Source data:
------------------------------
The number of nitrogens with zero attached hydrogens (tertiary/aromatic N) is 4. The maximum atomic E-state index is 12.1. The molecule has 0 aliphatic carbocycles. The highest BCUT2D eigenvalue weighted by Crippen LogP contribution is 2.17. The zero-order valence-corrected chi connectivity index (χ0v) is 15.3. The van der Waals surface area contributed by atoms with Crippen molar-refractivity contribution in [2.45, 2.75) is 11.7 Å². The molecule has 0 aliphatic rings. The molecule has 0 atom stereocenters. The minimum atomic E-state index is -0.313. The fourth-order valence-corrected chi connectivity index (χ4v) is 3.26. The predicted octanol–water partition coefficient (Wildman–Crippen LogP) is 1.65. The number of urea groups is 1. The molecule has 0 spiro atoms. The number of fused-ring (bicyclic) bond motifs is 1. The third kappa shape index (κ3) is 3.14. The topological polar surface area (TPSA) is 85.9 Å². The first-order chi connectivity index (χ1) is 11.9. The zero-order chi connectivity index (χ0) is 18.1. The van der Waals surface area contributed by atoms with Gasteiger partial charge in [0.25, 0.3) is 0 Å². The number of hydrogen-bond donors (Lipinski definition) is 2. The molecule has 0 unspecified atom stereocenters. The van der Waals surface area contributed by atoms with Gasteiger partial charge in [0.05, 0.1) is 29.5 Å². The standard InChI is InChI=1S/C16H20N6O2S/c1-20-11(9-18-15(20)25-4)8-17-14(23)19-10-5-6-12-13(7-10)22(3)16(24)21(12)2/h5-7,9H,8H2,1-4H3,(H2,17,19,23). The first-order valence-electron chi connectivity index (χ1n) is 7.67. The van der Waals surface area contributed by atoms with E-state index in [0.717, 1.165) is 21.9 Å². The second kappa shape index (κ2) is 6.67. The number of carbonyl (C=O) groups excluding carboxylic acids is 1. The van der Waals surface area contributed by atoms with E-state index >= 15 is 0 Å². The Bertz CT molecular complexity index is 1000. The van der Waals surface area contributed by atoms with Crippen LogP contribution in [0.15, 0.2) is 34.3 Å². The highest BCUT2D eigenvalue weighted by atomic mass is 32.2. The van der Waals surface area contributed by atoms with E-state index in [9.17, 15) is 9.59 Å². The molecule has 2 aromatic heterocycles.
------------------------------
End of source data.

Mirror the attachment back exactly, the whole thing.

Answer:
The number of nitrogens with zero attached hydrogens (tertiary/aromatic N) is 4. The maximum atomic E-state index is 12.1. The molecule has 0 aliphatic carbocycles. The highest BCUT2D eigenvalue weighted by Crippen LogP contribution is 2.17. The zero-order valence-corrected chi connectivity index (χ0v) is 15.3. The van der Waals surface area contributed by atoms with Crippen molar-refractivity contribution in [2.45, 2.75) is 11.7 Å². The molecule has 0 aliphatic rings. The molecule has 0 atom stereocenters. The minimum atomic E-state index is -0.313. The fourth-order valence-corrected chi connectivity index (χ4v) is 3.26. The predicted octanol–water partition coefficient (Wildman–Crippen LogP) is 1.65. The number of urea groups is 1. The molecule has 0 spiro atoms. The number of fused-ring (bicyclic) bond motifs is 1. The third kappa shape index (κ3) is 3.14. The topological polar surface area (TPSA) is 85.9 Å². The first-order chi connectivity index (χ1) is 11.9. The zero-order chi connectivity index (χ0) is 18.1. The van der Waals surface area contributed by atoms with Gasteiger partial charge in [0.25, 0.3) is 0 Å². The number of hydrogen-bond donors (Lipinski definition) is 2. The molecule has 0 unspecified atom stereocenters. The van der Waals surface area contributed by atoms with Gasteiger partial charge in [0.05, 0.1) is 29.5 Å². The standard InChI is InChI=1S/C16H20N6O2S/c1-20-11(9-18-15(20)25-4)8-17-14(23)19-10-5-6-12-13(7-10)22(3)16(24)21(12)2/h5-7,9H,8H2,1-4H3,(H2,17,19,23). The first-order valence-electron chi connectivity index (χ1n) is 7.67. The van der Waals surface area contributed by atoms with E-state index in [0.717, 1.165) is 21.9 Å². The second kappa shape index (κ2) is 6.67. The number of carbonyl (C=O) groups excluding carboxylic acids is 1. The van der Waals surface area contributed by atoms with E-state index >= 15 is 0 Å². The Bertz CT molecular complexity index is 1000. The van der Waals surface area contributed by atoms with Crippen LogP contribution in [0.15, 0.2) is 34.3 Å². The highest BCUT2D eigenvalue weighted by atomic mass is 32.2. The van der Waals surface area contributed by atoms with E-state index in [9.17, 15) is 9.59 Å². The molecule has 2 aromatic heterocycles.